Fredensborg (slave ship)

From Wikipedia, the free encyclopedia
Jump to navigation Jump to search
Fredensborg (1753 ship).jpg
Drawing from 1788
Name: Cron Prindz Christian
Builder: Built in Copenhagen
Launched: 1753[1]
Renamed: Fredensborg, 1756
Fate: Sank in a storm on 1 December 1768
General characteristics

The Fredensborg was a frigate built in Copenhagen in 1753. She was originally named Cron Prindz Christian after the crown prince, the future king Christian VII of Denmark and Norway, and was fitted out as a slave ship. Following an initially unsuccessful stint in the triangular trade, her operational area was limited to the Caribbean, where she sailed as a trader until 1756.

The ship was then purchased by another Danish company, which renamed her Fredensborg after Fort Fredensborg, one of the Dano-Norwegian trading stations on the Danish Gold Coast. Her owners put her under the command of Captain Espen Kiønigs.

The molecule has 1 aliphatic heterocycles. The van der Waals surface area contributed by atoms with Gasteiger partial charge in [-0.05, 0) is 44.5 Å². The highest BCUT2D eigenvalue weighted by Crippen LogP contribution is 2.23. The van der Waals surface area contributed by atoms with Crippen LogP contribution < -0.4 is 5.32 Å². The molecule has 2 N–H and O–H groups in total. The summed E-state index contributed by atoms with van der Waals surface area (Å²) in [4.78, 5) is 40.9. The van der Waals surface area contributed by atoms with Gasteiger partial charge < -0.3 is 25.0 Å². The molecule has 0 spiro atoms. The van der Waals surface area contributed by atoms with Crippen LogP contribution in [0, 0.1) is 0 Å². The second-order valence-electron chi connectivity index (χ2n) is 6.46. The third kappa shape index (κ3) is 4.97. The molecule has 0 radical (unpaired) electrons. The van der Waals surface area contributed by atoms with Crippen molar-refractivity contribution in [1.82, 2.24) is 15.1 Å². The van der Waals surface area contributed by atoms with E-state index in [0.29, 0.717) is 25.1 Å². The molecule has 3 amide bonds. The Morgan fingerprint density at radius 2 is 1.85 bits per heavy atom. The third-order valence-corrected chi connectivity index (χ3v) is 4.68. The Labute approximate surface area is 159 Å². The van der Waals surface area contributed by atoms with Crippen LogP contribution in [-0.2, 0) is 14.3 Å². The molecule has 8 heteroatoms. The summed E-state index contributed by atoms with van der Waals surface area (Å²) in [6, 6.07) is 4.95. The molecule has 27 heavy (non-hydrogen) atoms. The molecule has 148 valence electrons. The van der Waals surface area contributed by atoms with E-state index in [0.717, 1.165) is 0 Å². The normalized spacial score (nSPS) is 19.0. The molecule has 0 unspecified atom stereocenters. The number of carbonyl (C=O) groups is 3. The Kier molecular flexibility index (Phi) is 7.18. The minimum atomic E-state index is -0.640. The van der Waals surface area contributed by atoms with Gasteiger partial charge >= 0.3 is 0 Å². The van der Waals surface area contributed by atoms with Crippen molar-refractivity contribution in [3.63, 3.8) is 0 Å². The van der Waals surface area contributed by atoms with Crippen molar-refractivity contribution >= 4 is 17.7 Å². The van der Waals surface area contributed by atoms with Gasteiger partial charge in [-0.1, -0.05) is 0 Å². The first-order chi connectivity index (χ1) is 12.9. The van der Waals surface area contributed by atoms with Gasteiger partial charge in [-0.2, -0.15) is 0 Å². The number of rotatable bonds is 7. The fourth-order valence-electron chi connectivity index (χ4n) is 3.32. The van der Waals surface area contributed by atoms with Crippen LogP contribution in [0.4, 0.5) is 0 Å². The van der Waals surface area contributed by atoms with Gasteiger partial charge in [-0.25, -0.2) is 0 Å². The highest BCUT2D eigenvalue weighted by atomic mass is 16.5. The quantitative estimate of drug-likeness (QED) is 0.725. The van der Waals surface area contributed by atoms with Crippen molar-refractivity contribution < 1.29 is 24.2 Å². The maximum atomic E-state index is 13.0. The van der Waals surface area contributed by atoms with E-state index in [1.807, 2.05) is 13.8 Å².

She embarked from Copenhagen on 24 June 1767 and arrived off the West African coast on 1 October. A cargo of slaves was collected at Fort Christiansborg and Fort Fredensborg, and the ship set sail for the Danish West Indies on 21 April 1768. She arrived at St Croix on 9 July, where the cargo of slaves were unloaded. She had embarked 265 slaves, and she disembarked 235, for a loss rate of 11%. Of the crew of 40, 12 had died en route. At some point Johan Frantzen Ferentz replaced Kiønigs as captain. She then sailed for home on 14 September.[1]


On 1 December 1768, the Fredensborg sank in a storm off Tromøya island near Arendal, Norway.

The wreck was discovered by three divers in September 1974, Leif Svalesen, Tore Svalesen and Odd Keilon Ommundsen. Leif Svalesen later worked extensively to document the ship and its history.[2]

See also[edit]


  • Leif Svalesen: Slave Ship Fredensborg. Indiana University Press. 2000. ISBN 9780253337771


External links[edit]